Saturday, 11 June 2016

John Claridge's East End

For my money the best photography book of the year so far is East End by John Claridge. More than two hundred images taken in the 1960s of a community and culture that has now largely disappeared. The images are compelling, absorbing and in many cases very moving.

The book opens with a series of painterly shots of the Thames and misty atmospheric images of the docklands  that could easily have been taken in the early 19th century. Atget comes to mind. Cranes loom above the still waters like herons.

He captures better than any photographer I know the textures of old buildings before the demolition or (worse) botoxing effects of gentrification. His shopfronts are mouldy, encrusted, peeling and scabby, paving stones are cracked and you can smell the dank cellars, the musty back rooms. Old shops are sheeted with corrugated iron and a few small sole-trader businesses barely holding on. And the faces! Weather-beaten market traders, boxers, bouncers, old dears, tough girls, street drinkers and derelicts. Many of them must have lived through the Blitz.

Much of what John Claridge photographed has long since been swept away as the old East End is purged, the communities dispersed and property developers plunder the district. Aldgate, which Ian Nairn said was the portal to the East End, is now a bleak simulacrum of Dubai. Farewell, Tubby Isaacs.

It's hard to muster adequate superlatives for this collection. Diane Arbus comes to  mind, and the great New York street photographer Garry Winogramd. What I especially admire about Claridge is his unabashed affection for the East End, his keen eye and compete lack of condescension or sentimentality. There a current exhibition (click on the link to see some images). You can buy the book from the publisher here.

In connection with the exhibition I'll be contributing to an evening of East End documentary films on Tuesday 14th June at a club called Vout-O-Reenees. The films have been selected by The Gentle Author no less, and I'm delighted and honoured to have been asked to say a few words about The London Nobody Knows, an extraordinary film released in 1967 and directed by Norman Cohen. Invited to write a few words in advance I came up with the following:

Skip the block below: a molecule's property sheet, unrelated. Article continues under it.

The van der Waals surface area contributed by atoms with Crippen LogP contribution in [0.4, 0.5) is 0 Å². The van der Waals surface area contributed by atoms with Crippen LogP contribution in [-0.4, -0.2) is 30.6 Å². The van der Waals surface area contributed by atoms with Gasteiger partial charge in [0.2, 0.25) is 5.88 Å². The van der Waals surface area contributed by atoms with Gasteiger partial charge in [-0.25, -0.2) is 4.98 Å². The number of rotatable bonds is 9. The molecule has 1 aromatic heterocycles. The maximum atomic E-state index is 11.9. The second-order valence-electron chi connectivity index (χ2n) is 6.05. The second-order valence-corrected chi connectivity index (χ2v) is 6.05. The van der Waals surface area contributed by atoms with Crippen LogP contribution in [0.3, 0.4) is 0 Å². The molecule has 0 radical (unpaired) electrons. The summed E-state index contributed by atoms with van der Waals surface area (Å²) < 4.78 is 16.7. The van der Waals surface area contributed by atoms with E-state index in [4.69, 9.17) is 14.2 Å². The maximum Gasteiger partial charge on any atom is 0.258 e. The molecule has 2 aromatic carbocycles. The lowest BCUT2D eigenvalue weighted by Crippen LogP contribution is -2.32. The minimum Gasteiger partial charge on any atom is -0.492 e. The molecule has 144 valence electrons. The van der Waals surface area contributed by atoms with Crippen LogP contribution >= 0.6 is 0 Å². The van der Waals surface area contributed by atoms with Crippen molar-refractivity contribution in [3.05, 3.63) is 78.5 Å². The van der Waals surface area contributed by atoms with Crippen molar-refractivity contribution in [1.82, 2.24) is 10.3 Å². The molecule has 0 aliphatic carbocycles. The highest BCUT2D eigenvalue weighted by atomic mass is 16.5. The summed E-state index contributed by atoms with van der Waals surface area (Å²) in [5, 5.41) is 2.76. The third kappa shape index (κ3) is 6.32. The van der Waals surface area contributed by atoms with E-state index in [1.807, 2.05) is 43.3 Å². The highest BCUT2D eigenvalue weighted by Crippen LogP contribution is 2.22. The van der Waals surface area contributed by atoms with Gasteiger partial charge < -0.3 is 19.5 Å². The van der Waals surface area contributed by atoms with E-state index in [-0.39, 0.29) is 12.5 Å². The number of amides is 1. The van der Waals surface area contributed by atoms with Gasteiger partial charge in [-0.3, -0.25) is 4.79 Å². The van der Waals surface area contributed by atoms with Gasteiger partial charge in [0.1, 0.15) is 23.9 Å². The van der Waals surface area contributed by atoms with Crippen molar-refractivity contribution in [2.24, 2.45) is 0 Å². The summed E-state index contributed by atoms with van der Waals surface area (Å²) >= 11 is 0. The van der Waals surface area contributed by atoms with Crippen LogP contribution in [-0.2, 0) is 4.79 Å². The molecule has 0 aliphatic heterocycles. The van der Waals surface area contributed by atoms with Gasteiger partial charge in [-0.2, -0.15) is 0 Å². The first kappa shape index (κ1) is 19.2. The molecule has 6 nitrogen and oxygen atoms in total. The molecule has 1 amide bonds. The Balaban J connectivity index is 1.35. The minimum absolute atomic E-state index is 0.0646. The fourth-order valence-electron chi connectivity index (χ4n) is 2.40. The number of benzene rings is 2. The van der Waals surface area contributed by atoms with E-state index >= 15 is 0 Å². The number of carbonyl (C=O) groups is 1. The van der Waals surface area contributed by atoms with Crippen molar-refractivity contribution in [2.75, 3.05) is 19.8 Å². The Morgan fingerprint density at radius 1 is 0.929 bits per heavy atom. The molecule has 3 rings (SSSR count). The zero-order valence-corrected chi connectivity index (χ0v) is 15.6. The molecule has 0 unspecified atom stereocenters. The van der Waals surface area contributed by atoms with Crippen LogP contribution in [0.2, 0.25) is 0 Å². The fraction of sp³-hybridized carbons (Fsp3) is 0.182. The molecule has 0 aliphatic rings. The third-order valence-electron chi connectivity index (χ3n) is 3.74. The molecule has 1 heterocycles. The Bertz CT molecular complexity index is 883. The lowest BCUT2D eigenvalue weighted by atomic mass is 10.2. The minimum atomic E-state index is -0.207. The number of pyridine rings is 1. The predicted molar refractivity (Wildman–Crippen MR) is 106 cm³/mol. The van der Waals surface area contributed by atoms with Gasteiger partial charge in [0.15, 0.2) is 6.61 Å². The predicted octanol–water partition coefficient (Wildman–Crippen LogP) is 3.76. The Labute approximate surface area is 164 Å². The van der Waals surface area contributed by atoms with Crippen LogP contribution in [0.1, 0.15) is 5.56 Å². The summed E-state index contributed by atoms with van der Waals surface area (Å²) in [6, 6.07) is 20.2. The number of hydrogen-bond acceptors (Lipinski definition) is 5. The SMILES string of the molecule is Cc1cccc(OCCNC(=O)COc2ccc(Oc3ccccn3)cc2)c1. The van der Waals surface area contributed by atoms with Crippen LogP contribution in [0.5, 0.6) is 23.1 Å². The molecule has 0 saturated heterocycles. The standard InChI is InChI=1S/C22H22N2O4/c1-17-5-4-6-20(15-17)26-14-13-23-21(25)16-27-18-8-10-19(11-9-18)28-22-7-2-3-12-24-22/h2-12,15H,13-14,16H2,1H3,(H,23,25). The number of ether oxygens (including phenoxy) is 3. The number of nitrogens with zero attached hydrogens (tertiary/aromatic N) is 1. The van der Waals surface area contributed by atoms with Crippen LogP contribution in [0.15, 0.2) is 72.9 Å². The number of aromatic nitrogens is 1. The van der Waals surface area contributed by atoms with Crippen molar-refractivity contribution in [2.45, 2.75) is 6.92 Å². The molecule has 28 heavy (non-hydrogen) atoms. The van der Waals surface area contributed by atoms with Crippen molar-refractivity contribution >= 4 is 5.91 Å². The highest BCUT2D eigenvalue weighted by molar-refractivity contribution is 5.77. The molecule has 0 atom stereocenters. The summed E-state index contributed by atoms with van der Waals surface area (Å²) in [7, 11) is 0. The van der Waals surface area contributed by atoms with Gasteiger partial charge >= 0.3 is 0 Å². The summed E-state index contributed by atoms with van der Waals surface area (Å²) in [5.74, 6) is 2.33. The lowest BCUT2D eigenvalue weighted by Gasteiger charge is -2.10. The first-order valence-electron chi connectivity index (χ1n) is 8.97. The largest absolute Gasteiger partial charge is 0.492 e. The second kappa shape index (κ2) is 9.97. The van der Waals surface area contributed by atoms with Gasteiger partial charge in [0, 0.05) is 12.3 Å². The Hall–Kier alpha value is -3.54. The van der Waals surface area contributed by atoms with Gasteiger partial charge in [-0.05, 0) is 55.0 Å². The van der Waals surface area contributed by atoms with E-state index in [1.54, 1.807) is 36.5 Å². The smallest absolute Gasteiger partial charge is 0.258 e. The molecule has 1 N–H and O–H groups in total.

Look up The London Nobody Knows on the International Movie Database and in the section devoted to ‘plot keywords’ you’ll find the following: River Thames, chains, whip, pub, dancing, lavatory, haggling, catacombs and (somewhat more respectably) ‘reference to Christopher Wren’. That last reference is – we shall discover at the screening on 14th June – wrong in every detail. But the other words give an idea of what a very very strange documentary this is.

I know of nothing remotely like it – imagine Ian Nairn’s topographical excursions directed by Ken Loach. Presented by the Huddersfield-born Hollywood leading man James Mason, this 1967 short was briefly circulated as a support feature to the big screen version of the BBC television comedy Till Death Us Do Part. What audiences keen to hear Alf Garnett’s bilious rants made of it at the time is hard to imagine. Apart from a couple of heavy-handed slapstick sequences what we get, for much of the time, is harrowing reportage: we encounter the buskers and dossers and meths drinkers of Spitalfields, we enter the squalid slums around Fournier St and meet the inmates of the Salvation Army hostel. It's heartbreaking, and instructive.

The spectacle of Mason strolling through street markets as heads turn, or loitering in a dank Holborn urinal, or uttering a fastidious ‘yick’ at some modern blot on the skyline is one that will stay with you. He is brilliantly empathetic when sharing a mug of tea with hostel inmates, wonderfully sad in the wreck of the mouldering Bedford Theatre. How he came to be involved in the project – well, you’ll find out at the screening. That the film today has something of a cult following is hardly surprising.
Other plot keywords for The London Nobody Knows are ‘decay’ and ‘Camden Town’ – if Withnail and I had been shot as a documentary it might have looked something like this.

Stop Press: Thanks to OVERWHELMING PUBLIC DEMAND there will be a second screening at the same venue on Tuesday June 21st . . .






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